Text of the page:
By the time the Body released All the Waters of the Earth Turned to Blood in 2010, the Providence-based duo (consisting of guitarist/vocalist Chip King and drummer Lee Buford) had been around for over a decade, released one full-length and a handful of limited CD-Rs and 7" singles, and toured immensely. They've typically been described as doom or sludge metal due to their brutally slow tempos, churning guitars, and howled vocals, but they've resisted such categories from the beginning with their unconventional samples and covers (2011's Anthology compilation begins with a Last Poets sample and ends with a Sinéad O'Connor cover). Even compared to their previous recordings, All the Waters was a major left turn as well as a significant widening of the band's scope. The album begins with seven minutes of eerie, unaccompanied choral vocals that gradually become richer, before the guitars and drums suddenly slam in. The choir sounds downright haunted when combined with King's tortured shrieking, and things get even more sickly when the strings come in. The album gets progressively stranger, incorporating harsh noise and industrial elements, as well as more daring sample manipulations. "Empty Hearth" is simply unbelievable, with speaking-in-tongues samples from a doomsday cult record (most likely the exact one that Negativland sampled on "Michael Jackson") twisted until they resemble Tuvan throat singing, with glitchy, dubby drum mangling to match. "Song of Sarin, the Brave" buries more strange voices (including a particularly unsettling extended passage in which a man insists that "pain's not bad, it's good!") under rumbling guitar and spacy effects, in between heavier sections. Finale "Lathspell I Name You" is a 14-minute epic featuring an arsenal of drummers as well as strings, horns, and choral vocals. With this album, the Body embraced the possibilities of the recording studio in order to construct ambitious noisescapes that elegantly depict loss and failure. As bizarre and fascinating as this album is, parts of it sound a bit cluttered or disjointed, and the duo's musicianship hasn't quite hit its peak yet. It's still an incredible album, but the Body would only continue to get better and more confounding on their subsequent full-lengths and collaborations.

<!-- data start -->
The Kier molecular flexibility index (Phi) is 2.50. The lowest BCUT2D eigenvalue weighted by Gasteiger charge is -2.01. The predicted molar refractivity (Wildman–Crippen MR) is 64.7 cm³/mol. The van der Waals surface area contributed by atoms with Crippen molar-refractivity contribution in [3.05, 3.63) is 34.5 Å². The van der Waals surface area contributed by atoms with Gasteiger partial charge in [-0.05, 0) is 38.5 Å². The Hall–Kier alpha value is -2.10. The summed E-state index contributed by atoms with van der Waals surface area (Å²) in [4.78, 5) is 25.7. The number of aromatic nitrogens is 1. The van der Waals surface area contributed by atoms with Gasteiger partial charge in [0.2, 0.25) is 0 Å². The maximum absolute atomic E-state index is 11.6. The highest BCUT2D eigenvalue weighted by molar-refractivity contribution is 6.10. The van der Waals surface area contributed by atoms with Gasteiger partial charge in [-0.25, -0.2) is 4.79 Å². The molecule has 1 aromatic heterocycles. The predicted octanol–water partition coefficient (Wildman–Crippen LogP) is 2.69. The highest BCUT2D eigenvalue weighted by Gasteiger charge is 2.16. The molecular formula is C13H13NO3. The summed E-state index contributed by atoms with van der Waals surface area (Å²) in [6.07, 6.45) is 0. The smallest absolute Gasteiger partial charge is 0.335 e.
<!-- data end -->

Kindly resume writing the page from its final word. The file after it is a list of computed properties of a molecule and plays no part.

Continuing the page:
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AllMusic Review by Paul Simpson